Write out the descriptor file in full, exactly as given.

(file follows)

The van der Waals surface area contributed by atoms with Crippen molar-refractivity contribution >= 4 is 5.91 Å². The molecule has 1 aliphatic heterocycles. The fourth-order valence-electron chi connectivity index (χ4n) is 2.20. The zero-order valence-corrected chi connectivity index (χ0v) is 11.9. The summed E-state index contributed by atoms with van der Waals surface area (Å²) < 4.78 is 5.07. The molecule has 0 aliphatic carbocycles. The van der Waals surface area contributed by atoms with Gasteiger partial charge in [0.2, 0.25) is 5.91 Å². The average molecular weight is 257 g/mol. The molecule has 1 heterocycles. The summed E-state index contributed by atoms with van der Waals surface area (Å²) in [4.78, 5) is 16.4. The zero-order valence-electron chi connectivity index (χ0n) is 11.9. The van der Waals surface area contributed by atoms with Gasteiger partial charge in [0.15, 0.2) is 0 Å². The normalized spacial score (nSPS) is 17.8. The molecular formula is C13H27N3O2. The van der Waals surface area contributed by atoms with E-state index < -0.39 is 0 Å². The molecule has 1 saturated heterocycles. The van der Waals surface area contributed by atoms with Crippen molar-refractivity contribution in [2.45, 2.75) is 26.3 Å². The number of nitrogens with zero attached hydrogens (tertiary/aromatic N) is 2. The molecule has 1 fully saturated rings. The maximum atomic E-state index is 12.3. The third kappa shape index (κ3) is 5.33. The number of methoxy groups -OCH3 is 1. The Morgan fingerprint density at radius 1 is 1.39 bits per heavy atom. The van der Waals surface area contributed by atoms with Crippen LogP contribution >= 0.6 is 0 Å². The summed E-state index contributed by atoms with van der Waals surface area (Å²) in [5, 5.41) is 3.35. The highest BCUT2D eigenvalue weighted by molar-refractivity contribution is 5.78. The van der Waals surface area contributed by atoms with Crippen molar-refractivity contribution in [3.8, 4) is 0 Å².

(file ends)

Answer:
The van der Waals surface area contributed by atoms with Crippen molar-refractivity contribution >= 4 is 5.91 Å². The molecule has 1 aliphatic heterocycles. The fourth-order valence-electron chi connectivity index (χ4n) is 2.20. The zero-order valence-corrected chi connectivity index (χ0v) is 11.9. The summed E-state index contributed by atoms with van der Waals surface area (Å²) < 4.78 is 5.07. The molecule has 0 aliphatic carbocycles. The van der Waals surface area contributed by atoms with Gasteiger partial charge in [0.2, 0.25) is 5.91 Å². The average molecular weight is 257 g/mol. The molecule has 1 heterocycles. The summed E-state index contributed by atoms with van der Waals surface area (Å²) in [4.78, 5) is 16.4. The zero-order valence-electron chi connectivity index (χ0n) is 11.9. The van der Waals surface area contributed by atoms with Gasteiger partial charge in [0.15, 0.2) is 0 Å². The normalized spacial score (nSPS) is 17.8. The molecular formula is C13H27N3O2. The van der Waals surface area contributed by atoms with E-state index < -0.39 is 0 Å². The molecule has 1 saturated heterocycles. The van der Waals surface area contributed by atoms with Crippen molar-refractivity contribution in [2.45, 2.75) is 26.3 Å². The number of nitrogens with zero attached hydrogens (tertiary/aromatic N) is 2. The molecule has 1 fully saturated rings. The maximum atomic E-state index is 12.3. The third kappa shape index (κ3) is 5.33. The number of methoxy groups -OCH3 is 1. The Morgan fingerprint density at radius 1 is 1.39 bits per heavy atom. The van der Waals surface area contributed by atoms with Crippen LogP contribution >= 0.6 is 0 Å². The summed E-state index contributed by atoms with van der Waals surface area (Å²) in [5, 5.41) is 3.35. The highest BCUT2D eigenvalue weighted by molar-refractivity contribution is 5.78. The van der Waals surface area contributed by atoms with Crippen molar-refractivity contribution in [3.8, 4) is 0 Å².